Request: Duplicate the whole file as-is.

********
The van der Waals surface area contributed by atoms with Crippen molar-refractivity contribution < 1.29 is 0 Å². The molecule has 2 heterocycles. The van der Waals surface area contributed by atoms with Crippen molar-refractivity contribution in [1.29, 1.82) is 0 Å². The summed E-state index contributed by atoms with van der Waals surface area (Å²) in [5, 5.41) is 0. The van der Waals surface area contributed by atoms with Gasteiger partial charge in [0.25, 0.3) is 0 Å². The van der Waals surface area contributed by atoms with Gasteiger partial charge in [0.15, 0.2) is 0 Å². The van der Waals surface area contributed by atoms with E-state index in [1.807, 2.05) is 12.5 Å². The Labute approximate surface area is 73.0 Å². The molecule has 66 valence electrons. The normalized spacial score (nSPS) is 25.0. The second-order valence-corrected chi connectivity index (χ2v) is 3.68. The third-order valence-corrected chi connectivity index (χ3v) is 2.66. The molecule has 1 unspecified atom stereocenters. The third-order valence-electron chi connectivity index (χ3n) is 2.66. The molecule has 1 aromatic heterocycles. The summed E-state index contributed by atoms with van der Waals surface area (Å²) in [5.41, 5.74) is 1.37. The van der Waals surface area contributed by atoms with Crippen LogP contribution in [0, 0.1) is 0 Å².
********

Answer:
The van der Waals surface area contributed by atoms with Crippen molar-refractivity contribution < 1.29 is 0 Å². The molecule has 2 heterocycles. The van der Waals surface area contributed by atoms with Crippen molar-refractivity contribution in [1.29, 1.82) is 0 Å². The summed E-state index contributed by atoms with van der Waals surface area (Å²) in [5, 5.41) is 0. The van der Waals surface area contributed by atoms with Gasteiger partial charge in [0.25, 0.3) is 0 Å². The van der Waals surface area contributed by atoms with Gasteiger partial charge in [0.15, 0.2) is 0 Å². The van der Waals surface area contributed by atoms with E-state index in [1.807, 2.05) is 12.5 Å². The Labute approximate surface area is 73.0 Å². The molecule has 66 valence electrons. The normalized spacial score (nSPS) is 25.0. The second-order valence-corrected chi connectivity index (χ2v) is 3.68. The third-order valence-corrected chi connectivity index (χ3v) is 2.66. The molecule has 1 unspecified atom stereocenters. The third-order valence-electron chi connectivity index (χ3n) is 2.66. The molecule has 1 aromatic heterocycles. The summed E-state index contributed by atoms with van der Waals surface area (Å²) in [5.41, 5.74) is 1.37. The van der Waals surface area contributed by atoms with Crippen LogP contribution in [0, 0.1) is 0 Å².